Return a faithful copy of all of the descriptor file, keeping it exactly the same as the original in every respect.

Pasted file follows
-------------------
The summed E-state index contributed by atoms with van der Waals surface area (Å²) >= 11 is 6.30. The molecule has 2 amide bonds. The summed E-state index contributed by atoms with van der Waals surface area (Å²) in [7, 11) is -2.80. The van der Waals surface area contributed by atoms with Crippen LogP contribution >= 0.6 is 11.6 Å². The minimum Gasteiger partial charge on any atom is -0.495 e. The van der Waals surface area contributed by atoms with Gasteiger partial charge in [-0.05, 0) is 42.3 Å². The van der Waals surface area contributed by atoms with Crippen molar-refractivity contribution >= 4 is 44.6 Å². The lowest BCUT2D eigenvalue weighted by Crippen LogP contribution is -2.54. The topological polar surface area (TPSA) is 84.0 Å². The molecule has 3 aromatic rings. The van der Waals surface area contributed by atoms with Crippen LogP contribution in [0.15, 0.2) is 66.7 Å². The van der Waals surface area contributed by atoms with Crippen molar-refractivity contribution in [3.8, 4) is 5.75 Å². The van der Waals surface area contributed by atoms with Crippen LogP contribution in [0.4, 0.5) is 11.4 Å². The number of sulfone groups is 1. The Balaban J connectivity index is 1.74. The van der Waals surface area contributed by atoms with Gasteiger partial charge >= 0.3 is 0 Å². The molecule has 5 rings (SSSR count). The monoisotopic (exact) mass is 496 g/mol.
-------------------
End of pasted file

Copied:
The summed E-state index contributed by atoms with van der Waals surface area (Å²) >= 11 is 6.30. The molecule has 2 amide bonds. The summed E-state index contributed by atoms with van der Waals surface area (Å²) in [7, 11) is -2.80. The van der Waals surface area contributed by atoms with Crippen LogP contribution >= 0.6 is 11.6 Å². The minimum Gasteiger partial charge on any atom is -0.495 e. The van der Waals surface area contributed by atoms with Gasteiger partial charge in [-0.05, 0) is 42.3 Å². The van der Waals surface area contributed by atoms with Crippen molar-refractivity contribution >= 4 is 44.6 Å². The lowest BCUT2D eigenvalue weighted by Crippen LogP contribution is -2.54. The topological polar surface area (TPSA) is 84.0 Å². The molecule has 3 aromatic rings. The van der Waals surface area contributed by atoms with Crippen LogP contribution in [0.15, 0.2) is 66.7 Å². The van der Waals surface area contributed by atoms with Crippen molar-refractivity contribution in [3.8, 4) is 5.75 Å². The van der Waals surface area contributed by atoms with Crippen LogP contribution in [0.4, 0.5) is 11.4 Å². The number of sulfone groups is 1. The Balaban J connectivity index is 1.74. The van der Waals surface area contributed by atoms with Gasteiger partial charge >= 0.3 is 0 Å². The molecule has 5 rings (SSSR count). The monoisotopic (exact) mass is 496 g/mol.